Many carnivals take place in Flanders: Bailleul, Bergues, Cassel, Steenvoorde, etc. There are too many to mention! Come and enjoy an exceptional moment with some Giants!
Alive with colours and music, carnivals are the warmest of festivals!
From January to March, the cities take on a curious appearance…
Showers of confetti, diabolical masks, colourful costumes and lively music warm up the atmosphere! The processions try to outdo each other in terms of originality, parading in the streets to the rhythm of brass and wind instruments and the cheering crowds. Here, the festival is in full swing in all simplicity. And participants and spectators from all generations come together to share the fun.
In mediaeval times, during the month of the Trinity, ‘festivals of madmen’ lasting two days were held in Northern France. A sometimes excessive release – channelled, however, by the clergy – eventually got mixed in with it: the ‘cavalcade’. This cavalcade was led by the city’s official fool, surrounded by members of the clergy, bawling out and imitating the bray of a donkey. Costumes were worn for the occasion and the bourgeois town councillors threw sugared almonds and various treats to the people, and tapped barrels of wine for free consumption.
This festival always took place before Lent, which was also the period during which people could eat meat, referred to as ‘l’aval à la carne’ (meat allowed), which became ‘carnaval’ (carnival).
– Bailleul and Cassel Carnival: weekend before Shrove Tuesday
– Bergues Carnival: Sunday after the third Thursday in Lent
– Godewaersvelde Carnival: second weekend of February
– Esquelbecq Carnival: in February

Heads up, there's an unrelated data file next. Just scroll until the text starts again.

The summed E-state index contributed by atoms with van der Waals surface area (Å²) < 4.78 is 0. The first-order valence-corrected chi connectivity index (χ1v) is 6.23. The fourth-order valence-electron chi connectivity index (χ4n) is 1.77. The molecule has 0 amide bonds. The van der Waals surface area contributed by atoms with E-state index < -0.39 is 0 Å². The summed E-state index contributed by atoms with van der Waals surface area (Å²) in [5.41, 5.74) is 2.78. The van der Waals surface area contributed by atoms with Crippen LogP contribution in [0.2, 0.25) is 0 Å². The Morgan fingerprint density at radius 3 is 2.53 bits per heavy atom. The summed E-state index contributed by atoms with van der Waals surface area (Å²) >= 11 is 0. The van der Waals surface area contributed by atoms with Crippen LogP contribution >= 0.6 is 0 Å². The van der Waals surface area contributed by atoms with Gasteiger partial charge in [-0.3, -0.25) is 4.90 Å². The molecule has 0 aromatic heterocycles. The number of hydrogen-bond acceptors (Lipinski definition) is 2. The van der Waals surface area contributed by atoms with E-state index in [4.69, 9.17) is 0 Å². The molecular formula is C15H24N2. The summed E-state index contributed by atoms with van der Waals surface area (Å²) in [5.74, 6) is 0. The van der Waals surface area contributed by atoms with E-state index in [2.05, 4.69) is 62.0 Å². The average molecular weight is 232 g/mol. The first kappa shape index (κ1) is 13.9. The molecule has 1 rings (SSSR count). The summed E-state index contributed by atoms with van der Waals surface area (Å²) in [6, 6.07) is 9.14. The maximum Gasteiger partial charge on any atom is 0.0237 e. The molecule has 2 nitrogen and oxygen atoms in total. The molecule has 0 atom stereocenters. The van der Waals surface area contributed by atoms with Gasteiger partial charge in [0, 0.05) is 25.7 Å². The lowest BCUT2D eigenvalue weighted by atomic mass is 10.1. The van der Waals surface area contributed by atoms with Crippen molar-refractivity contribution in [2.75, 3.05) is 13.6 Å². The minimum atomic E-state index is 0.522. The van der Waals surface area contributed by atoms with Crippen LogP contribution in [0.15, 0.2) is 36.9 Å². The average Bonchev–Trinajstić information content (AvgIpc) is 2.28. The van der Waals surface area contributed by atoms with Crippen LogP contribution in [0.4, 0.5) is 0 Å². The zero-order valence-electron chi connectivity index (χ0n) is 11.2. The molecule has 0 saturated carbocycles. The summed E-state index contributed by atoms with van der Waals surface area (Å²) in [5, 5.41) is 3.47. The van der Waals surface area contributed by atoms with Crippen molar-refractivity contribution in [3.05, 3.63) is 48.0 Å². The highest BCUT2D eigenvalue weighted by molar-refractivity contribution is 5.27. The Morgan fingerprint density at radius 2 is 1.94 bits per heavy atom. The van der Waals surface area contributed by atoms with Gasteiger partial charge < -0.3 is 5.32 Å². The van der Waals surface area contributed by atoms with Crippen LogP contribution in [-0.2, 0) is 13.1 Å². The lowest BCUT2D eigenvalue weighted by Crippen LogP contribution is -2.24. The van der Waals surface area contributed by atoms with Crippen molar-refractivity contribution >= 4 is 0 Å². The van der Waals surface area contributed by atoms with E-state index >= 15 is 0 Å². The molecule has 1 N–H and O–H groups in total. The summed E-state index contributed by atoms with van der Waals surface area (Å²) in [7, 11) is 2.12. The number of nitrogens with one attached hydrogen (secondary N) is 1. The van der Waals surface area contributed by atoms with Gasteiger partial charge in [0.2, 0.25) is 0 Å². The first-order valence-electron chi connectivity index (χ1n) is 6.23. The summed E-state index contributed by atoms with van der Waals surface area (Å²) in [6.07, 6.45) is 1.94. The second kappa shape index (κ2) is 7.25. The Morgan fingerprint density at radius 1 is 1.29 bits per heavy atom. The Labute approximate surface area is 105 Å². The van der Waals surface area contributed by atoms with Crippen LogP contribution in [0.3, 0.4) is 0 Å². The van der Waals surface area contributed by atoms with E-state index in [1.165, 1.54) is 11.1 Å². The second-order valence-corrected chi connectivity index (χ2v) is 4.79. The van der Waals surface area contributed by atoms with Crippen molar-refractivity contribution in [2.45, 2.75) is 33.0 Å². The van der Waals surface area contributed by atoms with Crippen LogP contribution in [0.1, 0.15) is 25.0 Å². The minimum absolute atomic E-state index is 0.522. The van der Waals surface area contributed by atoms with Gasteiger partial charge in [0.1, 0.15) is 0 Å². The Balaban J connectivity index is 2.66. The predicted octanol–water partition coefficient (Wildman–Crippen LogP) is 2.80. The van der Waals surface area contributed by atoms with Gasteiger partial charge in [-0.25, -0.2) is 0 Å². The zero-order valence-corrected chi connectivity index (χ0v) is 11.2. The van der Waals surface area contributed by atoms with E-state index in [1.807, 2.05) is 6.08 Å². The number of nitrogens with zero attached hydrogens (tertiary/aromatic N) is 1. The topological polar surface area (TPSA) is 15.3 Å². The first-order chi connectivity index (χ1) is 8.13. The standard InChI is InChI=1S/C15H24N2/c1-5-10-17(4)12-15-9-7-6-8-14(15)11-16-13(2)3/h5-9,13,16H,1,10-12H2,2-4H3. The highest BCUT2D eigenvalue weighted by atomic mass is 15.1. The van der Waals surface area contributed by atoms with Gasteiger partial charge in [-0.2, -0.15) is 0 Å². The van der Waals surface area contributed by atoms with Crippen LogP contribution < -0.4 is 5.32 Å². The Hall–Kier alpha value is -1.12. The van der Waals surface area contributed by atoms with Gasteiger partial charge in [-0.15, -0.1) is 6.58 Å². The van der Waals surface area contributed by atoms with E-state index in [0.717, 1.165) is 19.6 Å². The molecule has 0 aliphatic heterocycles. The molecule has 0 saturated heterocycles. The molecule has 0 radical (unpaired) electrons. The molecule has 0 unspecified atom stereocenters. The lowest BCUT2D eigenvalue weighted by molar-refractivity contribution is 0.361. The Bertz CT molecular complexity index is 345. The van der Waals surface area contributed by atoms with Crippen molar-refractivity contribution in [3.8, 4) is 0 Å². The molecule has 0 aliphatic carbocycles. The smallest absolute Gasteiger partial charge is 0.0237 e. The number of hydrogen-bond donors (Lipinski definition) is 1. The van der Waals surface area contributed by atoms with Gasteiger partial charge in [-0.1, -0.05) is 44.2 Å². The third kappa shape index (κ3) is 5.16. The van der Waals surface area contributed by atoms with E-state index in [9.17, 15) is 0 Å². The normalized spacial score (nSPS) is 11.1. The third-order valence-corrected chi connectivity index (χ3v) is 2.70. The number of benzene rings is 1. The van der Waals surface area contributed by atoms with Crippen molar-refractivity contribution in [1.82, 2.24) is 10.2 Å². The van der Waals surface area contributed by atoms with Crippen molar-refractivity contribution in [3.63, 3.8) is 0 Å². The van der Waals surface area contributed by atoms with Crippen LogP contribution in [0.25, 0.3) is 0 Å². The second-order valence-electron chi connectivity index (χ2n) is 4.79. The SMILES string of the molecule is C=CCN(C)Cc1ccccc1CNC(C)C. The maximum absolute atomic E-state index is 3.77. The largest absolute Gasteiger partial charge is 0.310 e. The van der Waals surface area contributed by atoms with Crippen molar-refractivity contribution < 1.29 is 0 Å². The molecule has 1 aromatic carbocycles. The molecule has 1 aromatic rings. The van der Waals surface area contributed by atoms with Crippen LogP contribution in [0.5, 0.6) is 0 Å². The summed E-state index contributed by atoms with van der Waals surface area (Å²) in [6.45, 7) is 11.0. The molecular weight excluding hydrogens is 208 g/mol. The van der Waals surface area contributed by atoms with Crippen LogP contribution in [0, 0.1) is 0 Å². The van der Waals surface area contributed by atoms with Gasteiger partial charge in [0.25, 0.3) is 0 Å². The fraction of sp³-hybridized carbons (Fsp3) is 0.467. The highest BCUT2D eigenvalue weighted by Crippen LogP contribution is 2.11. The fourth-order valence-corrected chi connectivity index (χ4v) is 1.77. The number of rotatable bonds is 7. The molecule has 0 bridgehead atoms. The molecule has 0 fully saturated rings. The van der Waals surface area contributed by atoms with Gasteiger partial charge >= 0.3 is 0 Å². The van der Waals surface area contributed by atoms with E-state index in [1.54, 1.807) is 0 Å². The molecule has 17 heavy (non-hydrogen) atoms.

– Bollezeele Carnival: second last Sunday of March
– Hazebrouck and Wormhout Carnival: in March
– Pitgam Carnival: Palm Sunday
Steenvoorde: last weekend of April
Cassel: Easter Monday (listed as intangible world heritage by UNESCO)
Other carnivals in Killem, Rexpoëde, Uxem, Warhem, etc.
The giants are often the historical testimony of a victorious battle or emblematic figures created by the inhabitants. They are the heart and soul of Flemish processions and festivals.
Today there are more than 50 giants in the Pays de Flandre, made out of pasteboard, painted with bright colours and with ruddy faces. They have a wicker structure and are usually carried (the rest are towed or are seated).
Heroes of the people or representatives of everyday life, they sometimes bear the anonymous name ‘Reuze’ (giant in Flemish) or more symbolically, the Roi des Mitrons and his family in Wormhout, Madame Bintje in Hondschoote, Gargantua in Bailleul, the pedlar Tisje-Tasje in Hazebrouck, Henri le douanier in Godewaersvelde, Totor in Steenwerck, and Reuze Papa and Reuze Maman in Cassel (due to its characteristic nature and processional giants, the Cassel Carnival was recognised by UNESCO as a masterpiece of intangible world heritage)
– Historical procession in Hazebrouck: in March
– Parade of giants in Bollezeele: first Tuesday of July
– Annual parade of regional giants in Hazebrouck: in August
– Cavalcade of the giants of the marsh in Nieurlet: last Sunday of August
– European Festival of Giants in Steenvoorde every 6 years (the next one: last weekend of April 2017)